No sooner was that over when I hit the road for Nova Scotia to spend a couple of days visiting friends. It was a terrific time as well and on Wednesday I head for home again.

Thursday I did some laundry and tried to get a bit of rest because my (ahem) 50th High School reunion was happening on Friday and Saturday. I didn’t take very many photos as I was having much too good a time, but I enjoyed watching everyone reconnecting, laughing and sharing both stories and adventures.This involved multiple trips into Saint John and Hampton, of course.

Then, to round off the week I got up at 5:a.m. yesterday and headed to PEI to photographs the Dressage PEI show and the Atlantic Canada Equestrian Championships. Got home last night, crashed and got up at 6 this morning to start downloading hundreds of photos, sort them, prepare the proofs and then upload the whole shebang to my website – once it was back up and running.

Yes, this is the week that was. I think this one will be just a little quieter – I hope. Harley needs his mama to be home!

 

Also posted in accomplishments, appreciation, awards, BLOG, New Brunswick, photography, seasons

A trip down memory lane

I took a trip down memory lane.

As a young girl I spent most of my summers in Wolfville, NS. My mother and I would pack up and head there as soon as school had ended for the year so I could study violin with Professor Kalejs at Acadia University all summer long. I loved those long, hot and busy summers and there was still time to play with friends, go to the beach or just be a kid for a while away from the concrete streets of Saint John.

View of the Annapolis Valley across the Minas Basin to Blomidon Mountain that evokes an “I’m Home” response.

When you’re driving toward Wolfville, there’s a point in the road, near Avonport, where you come over a hill and you can see across the Minas Basin to Blomidon Mountain. There’s just something about that spot that makes everyone who loves ‘the Valley’ pause, sigh and say “I’m home”. If you tell anyone who lives there about that, they know exactly the spot you mean – and they’ll agree.

Some of my favourite memories are of playing in the mud or shallow waters at Evangeline Beach when the tide was low. You can always see Blomidon overlooking everything.

We also spent a lot of time in what is now the Grand Pré National Park. It was a a magical place to explore as a child. Great twisted elms provided shade and shadows to play in. Beautiful and fragrant gardens overwhelmed senses long inured to the smell of auto exhaust and wet pavement.

On the Old Post Road overlooking Grand Pré

On the grounds there’s a statue of Evangeline, the romantic subject of Longfellow’s poem by the same name, on the path leading to the wee chapel that now houses the history of the area and the peoples whose histories are so closely intertwined. Visiting there today brings out a host of emotions, not all of them happy as you think about what one group did to others centuries ago.

#RedChairs

Because it’s now a National Park, you can enjoy the view from the Red Chairs that have been placed in parks across the country.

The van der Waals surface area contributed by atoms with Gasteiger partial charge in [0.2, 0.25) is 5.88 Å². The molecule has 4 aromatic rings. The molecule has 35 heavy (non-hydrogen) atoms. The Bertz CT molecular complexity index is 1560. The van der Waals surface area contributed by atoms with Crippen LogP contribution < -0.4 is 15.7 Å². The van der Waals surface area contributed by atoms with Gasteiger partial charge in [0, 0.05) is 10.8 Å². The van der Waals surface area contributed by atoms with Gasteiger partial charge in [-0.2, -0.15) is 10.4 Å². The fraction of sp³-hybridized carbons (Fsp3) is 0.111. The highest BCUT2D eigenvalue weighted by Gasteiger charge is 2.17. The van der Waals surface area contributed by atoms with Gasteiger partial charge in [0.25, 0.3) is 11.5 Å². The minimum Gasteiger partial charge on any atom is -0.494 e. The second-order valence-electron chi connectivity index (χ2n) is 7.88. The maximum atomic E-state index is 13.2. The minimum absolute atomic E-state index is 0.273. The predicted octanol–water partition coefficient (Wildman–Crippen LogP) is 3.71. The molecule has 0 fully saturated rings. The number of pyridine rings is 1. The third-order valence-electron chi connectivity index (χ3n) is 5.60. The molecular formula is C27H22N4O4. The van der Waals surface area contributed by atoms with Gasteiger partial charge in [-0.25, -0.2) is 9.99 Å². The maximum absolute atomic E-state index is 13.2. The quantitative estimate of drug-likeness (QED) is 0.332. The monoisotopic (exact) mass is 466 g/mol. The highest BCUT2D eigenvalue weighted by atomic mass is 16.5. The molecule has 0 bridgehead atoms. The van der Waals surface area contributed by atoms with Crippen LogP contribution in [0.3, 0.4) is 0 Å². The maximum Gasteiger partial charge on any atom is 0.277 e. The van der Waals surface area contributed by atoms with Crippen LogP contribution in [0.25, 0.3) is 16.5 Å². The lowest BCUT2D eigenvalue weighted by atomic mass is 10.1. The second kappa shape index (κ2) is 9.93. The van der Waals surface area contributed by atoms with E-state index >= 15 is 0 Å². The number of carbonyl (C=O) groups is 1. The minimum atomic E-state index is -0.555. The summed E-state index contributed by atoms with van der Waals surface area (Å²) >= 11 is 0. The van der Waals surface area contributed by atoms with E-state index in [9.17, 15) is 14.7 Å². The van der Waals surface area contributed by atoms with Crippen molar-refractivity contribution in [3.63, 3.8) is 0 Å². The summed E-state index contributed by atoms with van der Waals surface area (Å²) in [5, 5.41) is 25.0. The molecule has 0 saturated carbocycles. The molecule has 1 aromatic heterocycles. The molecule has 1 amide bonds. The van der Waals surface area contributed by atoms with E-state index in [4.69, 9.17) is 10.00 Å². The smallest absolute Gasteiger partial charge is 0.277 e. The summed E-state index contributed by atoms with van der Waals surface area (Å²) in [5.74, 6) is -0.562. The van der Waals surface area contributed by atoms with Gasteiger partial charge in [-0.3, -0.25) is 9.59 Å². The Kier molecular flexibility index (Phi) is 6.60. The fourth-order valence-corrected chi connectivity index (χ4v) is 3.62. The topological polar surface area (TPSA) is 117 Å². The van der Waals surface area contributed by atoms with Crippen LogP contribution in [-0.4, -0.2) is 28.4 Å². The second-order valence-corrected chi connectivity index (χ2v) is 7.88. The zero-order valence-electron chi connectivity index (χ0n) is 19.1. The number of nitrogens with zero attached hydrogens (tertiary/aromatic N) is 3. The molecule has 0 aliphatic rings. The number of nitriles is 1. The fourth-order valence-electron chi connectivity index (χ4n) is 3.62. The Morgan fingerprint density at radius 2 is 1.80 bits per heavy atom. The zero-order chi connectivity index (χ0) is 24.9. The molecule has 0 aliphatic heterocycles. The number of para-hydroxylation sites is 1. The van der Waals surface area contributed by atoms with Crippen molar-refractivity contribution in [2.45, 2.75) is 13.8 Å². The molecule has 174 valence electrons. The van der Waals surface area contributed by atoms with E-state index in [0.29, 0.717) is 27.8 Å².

Down the road at Horton’s Landing stands this cross marking the location of the expulsion of the Acadians.

View from Ridge Road, Wolfville, NS

Meanwhile, back in Wolfville, I took a drive along the Ridge Road. If you can get on top of a hill anywhere, the views are spectacular. Vineyards have popped up everywhere enjoying the rich and fertile soil and warm, sunny days that mark summer in ‘The Valley’.

I awoke the morning after the solar eclipse with an urge to photograph sunrise from the Look Off at Blomidon Mountain. In the dark I took a wrong turn and ended up at Kingsport Beach instead, viewing a purple and orange sky across the mud at low tide.

I turned around and headed for the high ground, quickly stopping as I saw a brilliant red orb rising over the treeline behind a farmer’s field. It was amazing. I put the ‘pedal to the metal’ then to get to higher ground!

At the top of the hill the sun was still rising in the red sky. If one were superstitious, given the recent eclipse and then a red sky, that would be a truly frightening sight. For me it was just beautiful.

Once the sun rose a little higher it spread it’s warmth and light on the valley below – and another day began.

Panorama from “The Lookoff” on Blomidon Mountain, NS

I always enjoy visiting “The Valley” and the many friends I have that still live in the area. It’s wonderful to take a trip down memory lane once in a while and be reminded of one’s own history and ties to various places in this country.

 

Also posted in BLOG, photography, seasons, summer Tagged , , , , , |

Summer is coming to an end but it’s not over yet

Yes, summer is slowly coming to an end. There was a distinctly fall-ish nip to the air this morning. But that didn’t deter Joel and me from heading in to Saint John to watch the dramatic arrival of tall masted sailing ships – the central part of the Saint John Festival of Sail 2017. They were magnificent as they rounded the corner from behind historic Partridge Island and began their parade into the Saint John Harbour.